This problem is further compounded by macroeconomic circumstances.
Quantitative easing means the world is awash with money. It is being invested by the wealthy in financial assets, and they keep getting richer (relatively) as a result. I wrote about this in 'Elite Overproduction'.
The ground is shifting beneath our feet.
The flurry of information and technological innovation coming at us faster and faster means nothing is certain or predictable. As a result, small, agile strike forces (startups) backed by walls of VC cash continue to be much better equipped to identify and capitalise on new opportunities than big, heavy tankers (corporations).
New monopolies are being created.
Network effects, product embedding and increasing returns to scale - three of the defining characteristics of software companies that make them such attractive investments - have a tendency to create monopolies. This means that if you are an early shareholder in the right company, your shares have the potential to become so valuable you will never need to work again.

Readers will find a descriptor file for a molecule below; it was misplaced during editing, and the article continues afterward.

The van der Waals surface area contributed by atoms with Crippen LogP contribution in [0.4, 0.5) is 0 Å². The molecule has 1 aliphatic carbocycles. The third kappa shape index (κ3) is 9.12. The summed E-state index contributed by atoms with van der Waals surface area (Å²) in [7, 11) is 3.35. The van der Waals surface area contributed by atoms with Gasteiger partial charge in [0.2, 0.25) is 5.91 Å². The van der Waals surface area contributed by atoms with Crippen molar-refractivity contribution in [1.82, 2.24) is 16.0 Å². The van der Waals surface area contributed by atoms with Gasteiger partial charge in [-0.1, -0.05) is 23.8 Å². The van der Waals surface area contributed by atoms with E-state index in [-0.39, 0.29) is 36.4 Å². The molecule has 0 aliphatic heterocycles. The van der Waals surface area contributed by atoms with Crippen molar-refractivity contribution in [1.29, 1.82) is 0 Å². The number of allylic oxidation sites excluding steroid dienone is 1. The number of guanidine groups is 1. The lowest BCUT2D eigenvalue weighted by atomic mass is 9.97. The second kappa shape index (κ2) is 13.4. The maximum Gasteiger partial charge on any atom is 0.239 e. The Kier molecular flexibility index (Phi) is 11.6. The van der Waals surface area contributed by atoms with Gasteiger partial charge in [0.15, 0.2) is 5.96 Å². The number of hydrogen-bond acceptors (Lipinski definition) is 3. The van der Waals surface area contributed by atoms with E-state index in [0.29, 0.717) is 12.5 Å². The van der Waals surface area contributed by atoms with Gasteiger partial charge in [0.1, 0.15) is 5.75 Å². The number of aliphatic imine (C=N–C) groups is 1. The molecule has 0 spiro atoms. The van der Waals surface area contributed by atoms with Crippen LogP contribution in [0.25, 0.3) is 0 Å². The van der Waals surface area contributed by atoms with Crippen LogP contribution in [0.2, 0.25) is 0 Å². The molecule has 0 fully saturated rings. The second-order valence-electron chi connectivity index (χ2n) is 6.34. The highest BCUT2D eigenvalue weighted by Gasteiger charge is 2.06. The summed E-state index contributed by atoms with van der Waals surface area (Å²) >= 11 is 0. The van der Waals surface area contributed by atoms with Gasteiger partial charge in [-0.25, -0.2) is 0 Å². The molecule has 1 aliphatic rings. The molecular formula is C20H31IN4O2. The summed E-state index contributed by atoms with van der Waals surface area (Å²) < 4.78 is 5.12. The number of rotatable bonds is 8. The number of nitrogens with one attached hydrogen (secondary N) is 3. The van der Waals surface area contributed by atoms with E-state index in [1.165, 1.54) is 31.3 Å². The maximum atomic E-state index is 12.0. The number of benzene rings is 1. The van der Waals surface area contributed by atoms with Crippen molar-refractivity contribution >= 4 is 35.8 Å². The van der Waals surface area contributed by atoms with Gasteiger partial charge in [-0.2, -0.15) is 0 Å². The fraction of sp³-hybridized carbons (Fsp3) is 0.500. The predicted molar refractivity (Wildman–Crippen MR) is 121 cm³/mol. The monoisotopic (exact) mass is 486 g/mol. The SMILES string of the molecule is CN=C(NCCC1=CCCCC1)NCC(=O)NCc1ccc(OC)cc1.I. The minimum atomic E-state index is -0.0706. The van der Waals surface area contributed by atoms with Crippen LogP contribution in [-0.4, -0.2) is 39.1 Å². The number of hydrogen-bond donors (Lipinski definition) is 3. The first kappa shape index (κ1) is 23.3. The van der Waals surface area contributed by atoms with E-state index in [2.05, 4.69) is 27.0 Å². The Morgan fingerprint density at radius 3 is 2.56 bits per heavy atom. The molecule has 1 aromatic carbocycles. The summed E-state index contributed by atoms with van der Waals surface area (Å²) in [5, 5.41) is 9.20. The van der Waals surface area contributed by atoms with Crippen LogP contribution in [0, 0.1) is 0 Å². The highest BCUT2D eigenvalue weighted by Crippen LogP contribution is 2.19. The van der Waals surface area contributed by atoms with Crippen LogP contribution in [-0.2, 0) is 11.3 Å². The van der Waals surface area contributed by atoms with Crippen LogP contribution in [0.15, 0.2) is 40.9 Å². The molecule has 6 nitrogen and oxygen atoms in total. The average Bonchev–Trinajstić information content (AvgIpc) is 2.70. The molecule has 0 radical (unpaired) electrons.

Governments are currently unable to keep up with all of this.
They are legacy, 20th century institutions ill-equipped to handle the pace of change.
Taking a step back, something strikes me. The next twenty years - and perhaps the future long thereafter - will be shaped by three interacting forces:
I am using "private equity" here as a catch all term for private markets investing - venture capital, growth equity, buyout, etc.
I’m not confident of public policymakers’ ability to catch up. As for big tech, it was actually produced by private equity.
So I believe the PE and VC market has a lot to answer for.
How capital is allocated, who allocates it, and who can even access the opportunities to invest in the first place had and will continue to have a huge impact on the world.
This decides what businesses get built and who owns them.